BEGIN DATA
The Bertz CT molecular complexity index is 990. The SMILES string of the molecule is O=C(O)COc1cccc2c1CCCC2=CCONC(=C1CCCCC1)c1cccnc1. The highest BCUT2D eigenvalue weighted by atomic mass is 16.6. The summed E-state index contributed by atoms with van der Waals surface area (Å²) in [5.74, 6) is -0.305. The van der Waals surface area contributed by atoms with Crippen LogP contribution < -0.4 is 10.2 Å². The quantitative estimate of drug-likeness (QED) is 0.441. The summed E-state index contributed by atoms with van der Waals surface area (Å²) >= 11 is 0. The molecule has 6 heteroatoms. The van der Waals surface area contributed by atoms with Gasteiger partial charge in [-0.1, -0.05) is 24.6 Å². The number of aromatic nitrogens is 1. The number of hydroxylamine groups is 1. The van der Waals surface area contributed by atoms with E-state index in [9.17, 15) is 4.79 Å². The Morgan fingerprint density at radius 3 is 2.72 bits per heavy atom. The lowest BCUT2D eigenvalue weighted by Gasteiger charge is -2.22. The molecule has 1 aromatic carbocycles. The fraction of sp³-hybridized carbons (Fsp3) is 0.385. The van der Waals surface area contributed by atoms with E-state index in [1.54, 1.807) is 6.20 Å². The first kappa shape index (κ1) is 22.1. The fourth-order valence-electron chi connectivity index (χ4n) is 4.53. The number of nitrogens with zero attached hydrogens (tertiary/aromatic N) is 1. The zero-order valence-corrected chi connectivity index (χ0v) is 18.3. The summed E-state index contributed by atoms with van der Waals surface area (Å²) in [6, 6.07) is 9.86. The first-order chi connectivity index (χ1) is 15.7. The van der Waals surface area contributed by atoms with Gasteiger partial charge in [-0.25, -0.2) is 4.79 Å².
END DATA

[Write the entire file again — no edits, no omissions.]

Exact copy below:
The Bertz CT molecular complexity index is 990. The SMILES string of the molecule is O=C(O)COc1cccc2c1CCCC2=CCONC(=C1CCCCC1)c1cccnc1. The highest BCUT2D eigenvalue weighted by atomic mass is 16.6. The summed E-state index contributed by atoms with van der Waals surface area (Å²) in [5.74, 6) is -0.305. The van der Waals surface area contributed by atoms with Crippen LogP contribution < -0.4 is 10.2 Å². The quantitative estimate of drug-likeness (QED) is 0.441. The summed E-state index contributed by atoms with van der Waals surface area (Å²) >= 11 is 0. The molecule has 6 heteroatoms. The van der Waals surface area contributed by atoms with Gasteiger partial charge in [-0.1, -0.05) is 24.6 Å². The number of aromatic nitrogens is 1. The number of hydroxylamine groups is 1. The van der Waals surface area contributed by atoms with E-state index in [9.17, 15) is 4.79 Å². The Morgan fingerprint density at radius 3 is 2.72 bits per heavy atom. The lowest BCUT2D eigenvalue weighted by Gasteiger charge is -2.22. The molecule has 1 aromatic carbocycles. The fraction of sp³-hybridized carbons (Fsp3) is 0.385. The van der Waals surface area contributed by atoms with E-state index in [1.54, 1.807) is 6.20 Å². The first kappa shape index (κ1) is 22.1. The fourth-order valence-electron chi connectivity index (χ4n) is 4.53. The number of nitrogens with zero attached hydrogens (tertiary/aromatic N) is 1. The zero-order valence-corrected chi connectivity index (χ0v) is 18.3. The summed E-state index contributed by atoms with van der Waals surface area (Å²) in [6, 6.07) is 9.86. The first-order chi connectivity index (χ1) is 15.7. The van der Waals surface area contributed by atoms with Gasteiger partial charge in [-0.25, -0.2) is 4.79 Å².